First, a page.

OMAC Publishes Data Governance Guide in Collaboration with ei3
As cloud-based analytics and digital transformation evolve, creating the foundation of the “data-driven” world, manufacturing organizations are scrambling to implement suitable data governance policies. OMAC’s latest initiative, led by ei3‘s Mark Fondl, establishes a framework and guidelines to protect precious proprietary information while enabling secure data sharing.
The result of the initiative was The Practical Considerations for Data Governance guide, which offers a real-world approach to segmenting, sharing and securing plant floor data. It covers the complete data lifecycle from creating a common data dictionary, identifying data sources and applications, stakeholders, storage, compliance, and recommended data governance best practices.
About the Data Governance Workgroup
The workgroup brings together a vibrant automation ecosystem with individuals from around the world representing end users, machine builders, system integrators and technology vendors. Participating organizations include:
- Leading Manufacturing Companies such as Cargill, Pepsico, and Corning
- Global OEMs including Mettler-Toledo, Milacron, Barry-Wehmiller, and Nordson
- System Integrators like Rovisys, Martin CSI, and Applied Control Engineering
- Groundbreaking Technology Companies like ei3 Corporation, Siemens, General Electric, Rockwell, Cisco, Mitsubishi Electric Europe B.V. , and
- Industry Associations like the PMMI amongst others
An Introduction to Data Governance
Creating a Common Data Dictionary and Language
Types and Sources of Data in Manufacturing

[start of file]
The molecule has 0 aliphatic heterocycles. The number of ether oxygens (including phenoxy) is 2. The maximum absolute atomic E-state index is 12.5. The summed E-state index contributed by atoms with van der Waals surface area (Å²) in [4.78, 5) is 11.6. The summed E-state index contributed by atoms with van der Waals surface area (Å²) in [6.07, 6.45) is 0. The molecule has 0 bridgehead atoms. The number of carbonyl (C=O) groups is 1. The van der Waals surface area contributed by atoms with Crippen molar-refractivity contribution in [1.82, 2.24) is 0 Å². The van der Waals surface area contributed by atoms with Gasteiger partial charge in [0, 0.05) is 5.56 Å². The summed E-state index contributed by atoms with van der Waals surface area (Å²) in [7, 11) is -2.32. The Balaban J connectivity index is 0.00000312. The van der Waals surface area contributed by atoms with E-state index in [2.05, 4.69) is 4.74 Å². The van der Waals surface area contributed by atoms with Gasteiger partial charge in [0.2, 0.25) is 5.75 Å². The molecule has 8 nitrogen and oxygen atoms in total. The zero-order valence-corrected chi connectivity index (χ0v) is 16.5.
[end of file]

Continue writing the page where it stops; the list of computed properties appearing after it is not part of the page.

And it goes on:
Applications that Utilize Plant Floor Data
Individuals, Organizations, and Companies that Use the Data
Key Components of Plant Floor Data
Organizations and Standards to Consider for Data Governance
Data Storage and Compliance
The Potential of Data Governance
Plant floor data is one of the most important sources of data that creates information required to operate both production and business systems. Communication and computational technologies are improving data access and allowing tighter integration with a variety of applications throughout an enterprise. It is thus vitally important for companies to create a Data Governance policy that identifies, organizes, and coordinates data usage.
The steps listed in this document should provide guidance on the various steps required to best utilize the data being generated in the automation machines and process systems in the plant. Today it is not uncommon for individuals to use data without fully understanding the data, how it’s collected or how it relates to products. A data governance plan or policy will resolve these issues and unleash the potential stored in data while protecting from their inappropriate usage.
Like any data, plant floor data can be interpreted in many ways; each group of users, be it operators, service technicians, or managers, will find their own individual path to generate value of that data as it pertains to their job function. Data scientists can tremendously help to unlock the full potential contained in the huge quantities of data generated and/or handled on the shop floor.